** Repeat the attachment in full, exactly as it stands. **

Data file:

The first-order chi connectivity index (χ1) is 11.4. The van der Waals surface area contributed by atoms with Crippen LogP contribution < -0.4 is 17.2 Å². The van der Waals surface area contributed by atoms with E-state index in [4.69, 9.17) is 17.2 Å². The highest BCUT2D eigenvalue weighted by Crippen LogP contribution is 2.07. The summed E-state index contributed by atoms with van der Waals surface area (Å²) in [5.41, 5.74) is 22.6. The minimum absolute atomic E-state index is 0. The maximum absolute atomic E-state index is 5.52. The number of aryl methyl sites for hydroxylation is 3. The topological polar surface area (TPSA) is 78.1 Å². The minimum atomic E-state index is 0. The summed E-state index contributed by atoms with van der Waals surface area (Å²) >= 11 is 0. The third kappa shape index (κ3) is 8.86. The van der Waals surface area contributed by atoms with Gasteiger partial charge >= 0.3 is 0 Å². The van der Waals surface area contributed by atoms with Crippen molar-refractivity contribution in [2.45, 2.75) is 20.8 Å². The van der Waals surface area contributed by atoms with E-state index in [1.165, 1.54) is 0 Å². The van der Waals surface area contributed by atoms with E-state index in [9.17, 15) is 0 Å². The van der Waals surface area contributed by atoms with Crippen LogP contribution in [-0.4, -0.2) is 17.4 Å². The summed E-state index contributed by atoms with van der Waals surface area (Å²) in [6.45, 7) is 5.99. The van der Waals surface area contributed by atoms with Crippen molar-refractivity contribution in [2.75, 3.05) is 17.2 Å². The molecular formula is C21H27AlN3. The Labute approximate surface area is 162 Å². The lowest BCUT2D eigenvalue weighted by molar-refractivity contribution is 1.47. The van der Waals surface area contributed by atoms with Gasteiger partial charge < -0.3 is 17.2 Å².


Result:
The first-order chi connectivity index (χ1) is 11.4. The van der Waals surface area contributed by atoms with Crippen LogP contribution < -0.4 is 17.2 Å². The van der Waals surface area contributed by atoms with E-state index in [4.69, 9.17) is 17.2 Å². The highest BCUT2D eigenvalue weighted by Crippen LogP contribution is 2.07. The summed E-state index contributed by atoms with van der Waals surface area (Å²) in [5.41, 5.74) is 22.6. The minimum absolute atomic E-state index is 0. The maximum absolute atomic E-state index is 5.52. The number of aryl methyl sites for hydroxylation is 3. The topological polar surface area (TPSA) is 78.1 Å². The minimum atomic E-state index is 0. The summed E-state index contributed by atoms with van der Waals surface area (Å²) >= 11 is 0. The third kappa shape index (κ3) is 8.86. The van der Waals surface area contributed by atoms with Gasteiger partial charge >= 0.3 is 0 Å². The van der Waals surface area contributed by atoms with Crippen molar-refractivity contribution in [2.45, 2.75) is 20.8 Å². The van der Waals surface area contributed by atoms with E-state index in [1.165, 1.54) is 0 Å². The van der Waals surface area contributed by atoms with E-state index in [9.17, 15) is 0 Å². The van der Waals surface area contributed by atoms with Crippen LogP contribution in [-0.4, -0.2) is 17.4 Å². The summed E-state index contributed by atoms with van der Waals surface area (Å²) in [6.45, 7) is 5.99. The van der Waals surface area contributed by atoms with Crippen molar-refractivity contribution in [2.75, 3.05) is 17.2 Å². The molecular formula is C21H27AlN3. The Labute approximate surface area is 162 Å². The lowest BCUT2D eigenvalue weighted by molar-refractivity contribution is 1.47. The van der Waals surface area contributed by atoms with Gasteiger partial charge < -0.3 is 17.2 Å².